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Gough memories: state of origin

Gough memories: state of origin

Most people of a certain age have a Gough Whitlam story: here’s a couple more anecdotes from the quick quips and after-dinner range. Vale.

 Gough memories: Victorian born

I knew Gough Whitlam: not well, but that is not the point of this story of which I was reminded by his recent death.

When I was on the Council of the Law Institute of Victoria, we hosted a dinner for the members and Gough Whitlam, then Prime Minister of Australia was our guest speaker.

Each council member hosted a table. My table was next to a table hosted by a charismatic council member by the name of Brian McCarthy. Now, Brian was what was known in those days as a rabid member of the Democratic Labour Party who hated the Labor party and particularly Gough Whitlam. The official table at which Gough was seated was raised above the other tables. Brian’s table was immediately in front of the official table.

Gough was introduced and got up to speak. He was a towering figure both physically and intellectually. He commenced with his deep, sonorous voice: I was born in Victoria and at the age of three my father took me to New South Wales at which stage, Brian chipped in by saying Thank God!

Everyone laughed and Gough waited for the laughter to subside…at which stage, he seemed to grow another few inches and then leaned over and looked down on Brian and merely said: Indeed!

I thought at the time that no one gets the better of Gough and tucked that away in my memory bank.

Some years later it fell to me to move a vote of thanks to Gough as a guest speaker for the International Commission of Jurists at the Law Institute premises in Melbourne. As usual, Gough gave a deeply-researched speech on our obligations under international treaties (which are constantly ignored by our High Court). When he had finished, and after prolonged applause, I had to give my talk in thanks to the guest speaker. I can remember it like yesterday, when I stood at the lectern; Gough was seated on my right and a little behind me. I had thought long and hard about this speech to this famous person and decided to take the risk. So I began along the following lines:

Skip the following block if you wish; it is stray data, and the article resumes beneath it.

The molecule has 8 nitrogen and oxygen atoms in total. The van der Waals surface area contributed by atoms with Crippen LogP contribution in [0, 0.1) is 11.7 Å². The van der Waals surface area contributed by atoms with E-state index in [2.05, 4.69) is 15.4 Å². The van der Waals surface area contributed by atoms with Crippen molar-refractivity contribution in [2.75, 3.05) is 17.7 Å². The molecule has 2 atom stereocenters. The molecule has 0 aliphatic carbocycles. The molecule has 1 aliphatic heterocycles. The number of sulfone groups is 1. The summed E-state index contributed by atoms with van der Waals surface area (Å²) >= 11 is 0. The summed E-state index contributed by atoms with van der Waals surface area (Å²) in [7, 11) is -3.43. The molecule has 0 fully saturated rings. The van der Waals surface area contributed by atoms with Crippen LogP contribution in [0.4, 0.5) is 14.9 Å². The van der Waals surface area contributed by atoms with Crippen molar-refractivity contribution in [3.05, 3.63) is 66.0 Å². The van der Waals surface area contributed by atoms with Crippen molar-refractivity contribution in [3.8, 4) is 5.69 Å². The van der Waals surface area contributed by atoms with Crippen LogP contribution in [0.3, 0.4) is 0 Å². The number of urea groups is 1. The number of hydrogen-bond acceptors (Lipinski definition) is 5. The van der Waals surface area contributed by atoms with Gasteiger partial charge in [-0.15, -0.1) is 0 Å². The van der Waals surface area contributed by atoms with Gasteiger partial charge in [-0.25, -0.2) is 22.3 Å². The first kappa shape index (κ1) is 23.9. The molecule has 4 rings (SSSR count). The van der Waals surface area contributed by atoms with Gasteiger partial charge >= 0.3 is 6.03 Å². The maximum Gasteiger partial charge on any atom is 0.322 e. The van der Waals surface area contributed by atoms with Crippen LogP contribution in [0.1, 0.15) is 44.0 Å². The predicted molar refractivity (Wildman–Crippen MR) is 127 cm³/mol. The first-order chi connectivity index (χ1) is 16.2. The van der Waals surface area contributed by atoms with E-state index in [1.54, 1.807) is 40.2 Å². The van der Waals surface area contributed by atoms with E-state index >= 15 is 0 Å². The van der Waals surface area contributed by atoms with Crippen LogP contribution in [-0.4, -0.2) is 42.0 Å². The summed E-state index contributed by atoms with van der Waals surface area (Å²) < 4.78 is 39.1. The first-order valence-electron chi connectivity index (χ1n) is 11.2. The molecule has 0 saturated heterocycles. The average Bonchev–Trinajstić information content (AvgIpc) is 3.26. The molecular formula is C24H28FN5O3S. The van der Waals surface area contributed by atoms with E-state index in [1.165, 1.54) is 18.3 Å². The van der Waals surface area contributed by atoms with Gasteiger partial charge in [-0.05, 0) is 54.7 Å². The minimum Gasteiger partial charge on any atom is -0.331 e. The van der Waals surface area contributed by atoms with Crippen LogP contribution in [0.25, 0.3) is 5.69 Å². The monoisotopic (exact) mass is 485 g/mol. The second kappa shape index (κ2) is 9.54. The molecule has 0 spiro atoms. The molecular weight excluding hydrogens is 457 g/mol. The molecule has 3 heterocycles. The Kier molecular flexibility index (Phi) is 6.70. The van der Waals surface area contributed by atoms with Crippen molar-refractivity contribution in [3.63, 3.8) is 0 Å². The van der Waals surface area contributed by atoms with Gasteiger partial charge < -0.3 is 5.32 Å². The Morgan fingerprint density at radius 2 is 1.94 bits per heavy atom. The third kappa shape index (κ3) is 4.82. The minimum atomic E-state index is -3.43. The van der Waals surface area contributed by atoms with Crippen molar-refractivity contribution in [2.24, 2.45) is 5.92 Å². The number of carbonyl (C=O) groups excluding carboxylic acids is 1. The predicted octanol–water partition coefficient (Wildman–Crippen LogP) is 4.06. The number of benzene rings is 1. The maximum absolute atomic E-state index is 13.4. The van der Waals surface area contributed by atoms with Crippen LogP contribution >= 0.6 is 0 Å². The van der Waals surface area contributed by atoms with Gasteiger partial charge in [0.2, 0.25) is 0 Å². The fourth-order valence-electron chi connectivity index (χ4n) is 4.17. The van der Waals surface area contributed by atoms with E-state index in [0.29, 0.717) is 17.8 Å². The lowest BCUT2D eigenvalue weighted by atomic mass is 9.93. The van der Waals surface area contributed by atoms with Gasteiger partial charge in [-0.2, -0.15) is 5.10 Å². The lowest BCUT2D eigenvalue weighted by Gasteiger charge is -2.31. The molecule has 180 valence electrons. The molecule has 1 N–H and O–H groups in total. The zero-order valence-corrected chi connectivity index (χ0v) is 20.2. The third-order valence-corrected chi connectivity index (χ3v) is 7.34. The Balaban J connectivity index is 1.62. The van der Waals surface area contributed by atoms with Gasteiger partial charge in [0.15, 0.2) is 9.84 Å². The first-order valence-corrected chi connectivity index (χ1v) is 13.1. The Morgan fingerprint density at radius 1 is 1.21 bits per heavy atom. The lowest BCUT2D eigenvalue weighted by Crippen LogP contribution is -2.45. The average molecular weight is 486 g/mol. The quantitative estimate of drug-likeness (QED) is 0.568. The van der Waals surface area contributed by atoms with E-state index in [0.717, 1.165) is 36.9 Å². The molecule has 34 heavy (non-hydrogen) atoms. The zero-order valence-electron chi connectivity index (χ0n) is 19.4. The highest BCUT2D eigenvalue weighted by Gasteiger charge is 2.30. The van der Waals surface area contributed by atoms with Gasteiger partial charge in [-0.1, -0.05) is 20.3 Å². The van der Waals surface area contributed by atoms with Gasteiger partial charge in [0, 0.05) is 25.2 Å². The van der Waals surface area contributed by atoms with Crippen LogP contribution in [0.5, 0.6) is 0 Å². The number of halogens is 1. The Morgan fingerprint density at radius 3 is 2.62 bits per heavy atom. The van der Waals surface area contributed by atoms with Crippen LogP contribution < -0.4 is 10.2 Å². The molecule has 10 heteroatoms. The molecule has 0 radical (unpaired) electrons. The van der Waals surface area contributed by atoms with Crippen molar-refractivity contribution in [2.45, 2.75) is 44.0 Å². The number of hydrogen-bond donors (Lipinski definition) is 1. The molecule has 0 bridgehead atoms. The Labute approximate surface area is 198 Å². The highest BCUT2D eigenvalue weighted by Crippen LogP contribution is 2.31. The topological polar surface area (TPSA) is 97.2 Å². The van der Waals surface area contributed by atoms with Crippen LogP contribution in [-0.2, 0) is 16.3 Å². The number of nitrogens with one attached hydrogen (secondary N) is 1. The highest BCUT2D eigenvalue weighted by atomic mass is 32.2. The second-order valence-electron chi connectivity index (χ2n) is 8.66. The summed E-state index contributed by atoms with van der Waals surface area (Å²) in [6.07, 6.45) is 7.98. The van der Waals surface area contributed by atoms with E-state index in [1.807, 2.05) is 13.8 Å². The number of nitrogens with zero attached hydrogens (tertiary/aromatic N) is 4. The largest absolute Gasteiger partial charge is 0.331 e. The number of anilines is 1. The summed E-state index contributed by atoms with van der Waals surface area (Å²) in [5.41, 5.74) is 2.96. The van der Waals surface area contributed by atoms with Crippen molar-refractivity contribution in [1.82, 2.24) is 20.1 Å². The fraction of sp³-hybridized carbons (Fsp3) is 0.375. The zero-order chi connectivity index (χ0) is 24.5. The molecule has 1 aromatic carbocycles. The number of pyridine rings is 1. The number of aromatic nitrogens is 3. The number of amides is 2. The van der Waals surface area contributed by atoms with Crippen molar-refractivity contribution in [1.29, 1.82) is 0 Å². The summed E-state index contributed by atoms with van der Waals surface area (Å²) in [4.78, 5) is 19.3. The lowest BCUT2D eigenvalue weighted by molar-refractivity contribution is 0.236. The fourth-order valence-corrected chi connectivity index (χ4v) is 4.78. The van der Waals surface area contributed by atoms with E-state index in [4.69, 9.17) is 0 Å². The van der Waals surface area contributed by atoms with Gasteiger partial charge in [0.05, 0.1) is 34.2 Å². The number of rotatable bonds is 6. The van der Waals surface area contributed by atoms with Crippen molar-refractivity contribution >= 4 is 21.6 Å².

It is customary on occasions such as this to say lots of nice things about the guest speaker but I would have to say that I have heard some terrible things about you, Mr Whitlam

At that stage, Gough half rose from his seat and looked at me with a fierce ferocity in his eyes as though he was about to hit me. So I continued:

Some time ago I was in the boardroom of an international merchant bank in London as a luncheon guest and we were discussing the Watergate crisis, which at that stage had not proceeded to identifying Nixon as the culprit. One of the pin-striped suited bankers started extolling the virtues of Nixon when I said: “But Nixon is just a crook”. Immediately, this pin-striped suited banker turned to me and in exquisite Oxford English accent, while pushing his thumb into my chest, replied: “I’ll tell you who’s a crook, your Whitlam; he’s a crook”.

Suddenly, the ferocity disappeared from Gough’s face and his face beamed, exclaiming:

“Has the Statute of Limitations period expired?” (This is the period that the law allows for people to sue. Once the period expires, the right to sue expires).

Everyone joined in the laughter with Gough and we went to dinner, after which he accepted our hospitality and stayed at our Melbourne apartment overnight.

Whitlam and Nixon in 1973.
Whitlam and Nixon in 1973.

Gough came to power after 23 years of conservative government which appeared to have run out of ideas and which was bereft of a vision for Australia. In three short years, Gough and his government shattered the complacency of Australians by introducing a range of dramatic changes such as universal health cover for every Australian; free university education; granting traditional owners land rights that had long been denied them; abolishing conscription and withdrawing from the Vietnam war; acknowledging the rights of women; and endowing the arts. One acquisition for which he was heavily criticised was that of “Blue Polls” by Jackson Pollock for $1.3 million (recently, the National Gallery refused an offer of $100 million).

Sadly, there are darker sides to Gough’s regime particularly in relation to Australia’s role in the Indonesian invasion of East Timor and the murdering of Australian journalists. That story has partly unfolded in an inquest held in Sydney some years ago and doubtless the full story will ultimately be told.

Having said that; I was pleased to have known Gough; pleased to have worked with some prominent Australians to overcome the entrenched left wing opposition in the Australian Labor party to reform, thus paving the way for Gough’s leadership and ultimate electoral success.

At the dinner after the International Commission of Jurists meeting, one of our sons, who was then an engineering student at Melbourne University, ended up sitting next to Gough. However, all the big shots captured Gough’s attention with the result that our son was pretty much ignored. The next morning, Gough phoned my wife and apologised for ignoring our son as he found it difficult to get time in between the constant barrage of questions and comments from the other people at the table. He assured my wife that he would like to have the opportunity on some occasion to make it up to my son. Sadly, that occasion never eventuated.

Louis A Coutts is a lawyer, management consultant, author, and academy founder amid a host of other achievements.

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